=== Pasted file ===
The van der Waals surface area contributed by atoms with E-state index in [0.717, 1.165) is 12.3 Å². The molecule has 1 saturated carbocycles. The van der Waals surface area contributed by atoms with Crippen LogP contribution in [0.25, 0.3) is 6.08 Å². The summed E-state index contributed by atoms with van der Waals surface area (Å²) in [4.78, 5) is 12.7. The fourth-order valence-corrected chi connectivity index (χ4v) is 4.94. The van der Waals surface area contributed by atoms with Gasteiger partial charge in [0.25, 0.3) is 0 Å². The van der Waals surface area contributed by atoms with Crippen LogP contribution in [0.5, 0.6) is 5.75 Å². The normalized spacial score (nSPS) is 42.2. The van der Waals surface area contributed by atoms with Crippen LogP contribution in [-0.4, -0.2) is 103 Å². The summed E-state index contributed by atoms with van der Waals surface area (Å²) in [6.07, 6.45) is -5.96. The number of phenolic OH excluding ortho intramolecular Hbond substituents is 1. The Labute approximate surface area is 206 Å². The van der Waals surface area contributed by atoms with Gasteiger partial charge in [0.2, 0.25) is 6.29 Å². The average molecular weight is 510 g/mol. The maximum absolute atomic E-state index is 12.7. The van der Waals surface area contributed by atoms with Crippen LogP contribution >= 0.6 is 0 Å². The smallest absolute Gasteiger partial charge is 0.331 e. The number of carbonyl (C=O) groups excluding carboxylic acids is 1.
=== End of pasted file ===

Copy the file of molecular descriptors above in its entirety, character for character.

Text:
The van der Waals surface area contributed by atoms with E-state index in [0.717, 1.165) is 12.3 Å². The molecule has 1 saturated carbocycles. The van der Waals surface area contributed by atoms with Crippen LogP contribution in [0.25, 0.3) is 6.08 Å². The summed E-state index contributed by atoms with van der Waals surface area (Å²) in [4.78, 5) is 12.7. The fourth-order valence-corrected chi connectivity index (χ4v) is 4.94. The van der Waals surface area contributed by atoms with Gasteiger partial charge in [0.25, 0.3) is 0 Å². The van der Waals surface area contributed by atoms with Crippen LogP contribution in [0.5, 0.6) is 5.75 Å². The normalized spacial score (nSPS) is 42.2. The van der Waals surface area contributed by atoms with Crippen LogP contribution in [-0.4, -0.2) is 103 Å². The summed E-state index contributed by atoms with van der Waals surface area (Å²) in [6.07, 6.45) is -5.96. The number of phenolic OH excluding ortho intramolecular Hbond substituents is 1. The Labute approximate surface area is 206 Å². The van der Waals surface area contributed by atoms with Gasteiger partial charge in [0.2, 0.25) is 6.29 Å². The average molecular weight is 510 g/mol. The maximum absolute atomic E-state index is 12.7. The van der Waals surface area contributed by atoms with Crippen LogP contribution >= 0.6 is 0 Å². The smallest absolute Gasteiger partial charge is 0.331 e. The number of carbonyl (C=O) groups excluding carboxylic acids is 1.